Working closely with the WorldChanging team is having an effect on my blogging style: I’m finding it harder to post stories that seem purely like bad news. WorldChanging has a hard and fast rule – no doom, just solutions. Unfortunately, on the issues I focus on, that eliminates many of the stories I most want to talk about. But I’m still resistant to publishing stories that are pure, unmitigated bad news.
Which kept me from posting this story for a few days: a group calling itself the “Minutemen Project” is organizing in southern Arizona, planning on running private border patrols to deter illegal immigration from Mexico. Jim Gilchrist, who is helping organize the vigilantes, claims his patrols are designed to “assist” law enforcement – the US border patrol, on the other hand, has asked Gilchrist and his volunteers not to come to the Arizona border, and now plans on monitoring “Minuteman” activities at the same time as they watch the border. Human rights groups, including the ACLU, are also planning on watching the volunteers – who are expected to be armed – and Salvadorean criminal gang MS-13 has threatened to confront the “Minuteman” volunteers. Should make for an interesting month of April in and around Tombstone, Arizona, at the very least.
Yes, I’m worried that porous land borders are a potential terrorist risk (though, I would argue, much less so that our container ports, for instance.) And I agree that legal immigration is preferable to illegal immigration, at minimum because immigrants take tremendous personal risks crossing the US-Mexico border. But a response to complex immigration issues by massing armed civilians on the Arizona border looks like extremely thinly veiled racism to me, as well as a recipe for violent confrontation. (It’s unsurprising that the “Minuteman Project” has been generating extensive interest on racist sites like Stormfront in the past few weeks. As Stormfront poster “311inAZ” puts it: “This will not be a White racialist project, per se, and all that are concerned with our wide open borders are encouraged to apply.”)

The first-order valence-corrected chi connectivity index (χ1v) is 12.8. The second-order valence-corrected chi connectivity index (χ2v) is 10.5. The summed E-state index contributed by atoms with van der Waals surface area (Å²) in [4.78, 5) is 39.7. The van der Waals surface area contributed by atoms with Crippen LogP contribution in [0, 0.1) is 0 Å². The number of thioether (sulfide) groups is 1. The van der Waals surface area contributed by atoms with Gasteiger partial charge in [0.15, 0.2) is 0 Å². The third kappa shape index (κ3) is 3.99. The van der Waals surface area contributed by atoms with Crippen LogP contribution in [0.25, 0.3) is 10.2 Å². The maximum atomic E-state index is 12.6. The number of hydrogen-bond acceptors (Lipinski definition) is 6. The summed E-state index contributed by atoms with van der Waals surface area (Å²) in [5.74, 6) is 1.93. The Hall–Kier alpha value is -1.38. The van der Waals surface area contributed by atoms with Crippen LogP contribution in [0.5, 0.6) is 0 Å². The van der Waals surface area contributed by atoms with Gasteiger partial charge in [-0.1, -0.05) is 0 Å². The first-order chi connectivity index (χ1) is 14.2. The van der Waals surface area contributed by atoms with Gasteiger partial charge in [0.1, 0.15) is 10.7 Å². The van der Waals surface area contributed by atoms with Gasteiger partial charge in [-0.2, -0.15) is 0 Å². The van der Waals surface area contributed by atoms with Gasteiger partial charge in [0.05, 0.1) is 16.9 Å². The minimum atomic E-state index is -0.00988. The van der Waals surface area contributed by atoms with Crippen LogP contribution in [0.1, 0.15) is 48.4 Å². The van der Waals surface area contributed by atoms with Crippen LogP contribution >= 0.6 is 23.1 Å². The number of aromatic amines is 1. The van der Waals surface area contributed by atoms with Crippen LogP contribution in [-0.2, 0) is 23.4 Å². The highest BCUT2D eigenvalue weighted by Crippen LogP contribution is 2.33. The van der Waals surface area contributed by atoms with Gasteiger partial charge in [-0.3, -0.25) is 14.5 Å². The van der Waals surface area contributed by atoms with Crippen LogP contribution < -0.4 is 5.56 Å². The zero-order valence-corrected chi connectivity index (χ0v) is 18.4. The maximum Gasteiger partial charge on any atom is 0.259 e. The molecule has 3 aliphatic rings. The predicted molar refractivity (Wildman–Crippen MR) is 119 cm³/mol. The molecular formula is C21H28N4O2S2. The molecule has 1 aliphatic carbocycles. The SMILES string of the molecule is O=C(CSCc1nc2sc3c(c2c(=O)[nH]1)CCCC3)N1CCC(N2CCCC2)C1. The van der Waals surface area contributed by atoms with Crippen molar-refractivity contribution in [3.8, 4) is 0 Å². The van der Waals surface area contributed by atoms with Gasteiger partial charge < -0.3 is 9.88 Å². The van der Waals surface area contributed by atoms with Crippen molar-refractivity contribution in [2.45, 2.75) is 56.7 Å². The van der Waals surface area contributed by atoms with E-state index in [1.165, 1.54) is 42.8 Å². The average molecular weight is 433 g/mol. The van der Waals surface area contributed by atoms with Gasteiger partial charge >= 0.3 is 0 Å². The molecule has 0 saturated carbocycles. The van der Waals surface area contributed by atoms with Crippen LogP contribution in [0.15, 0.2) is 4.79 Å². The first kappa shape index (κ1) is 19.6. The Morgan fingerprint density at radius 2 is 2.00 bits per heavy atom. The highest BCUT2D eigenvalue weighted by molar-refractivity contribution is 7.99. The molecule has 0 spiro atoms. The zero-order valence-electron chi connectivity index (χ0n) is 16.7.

There are two reasons that the Bush administration hasn’t extensively cracked down on illegal overland immigration. One is that it’s really hard – the Mexican border is enormous, largely unfenced and runs through some of the most isolated, barren and hostile environments of the US. But the major reason is that a strong crackdown against illegal immigration would be economically disastrous to the US. Millions of low-paying jobs in the United States are filled by illegal immigrants. Because of this uncomfortable truth, pro-business groups often find themselves supporting immigration reform which lowers immigration barriers… and tend to oppose strict enforcement and border control measures.
Which brings us to the subject of robots. (I love a good segue.)
Joshua Davis has a beautiful story in Wired, “La Vida Robot”, which looks at a team of high school students from Carl Hayden Community High School in West Phoenix who build an underwater robot that takes first prize in a national robotics championship, beating a well-funded team from MIT.
All four students on the team are undocumented immigrants from Mexico. This means that Oscar Vasquez, team capitan and ROTC student, discovered that he’s ineligible for military service and the academic scholarships that come with it. He wants to study engineering at Arizona State University, but because he’s undocumented, he’s ineligible for federal loans, and ASU considers him an “out of state” student, more than doubling the in-state tuition to over $10,000 a year. As a result, he’s installing sheetrock in Phoenix.
If this pisses you off as much as it does me, I encourage you to do two things. One, support the “DREAM Act” – S. 1545 – which would enable states to decide to extend scholarship aid to undocumented students who’ve lived in the US for multiple years. And visit the page Wired has set up for the La Vida Robot Scholarship Fund, designed to support the efforts of these amazing young men to go to college. I just wrote them a check and I’m now marginally less angry.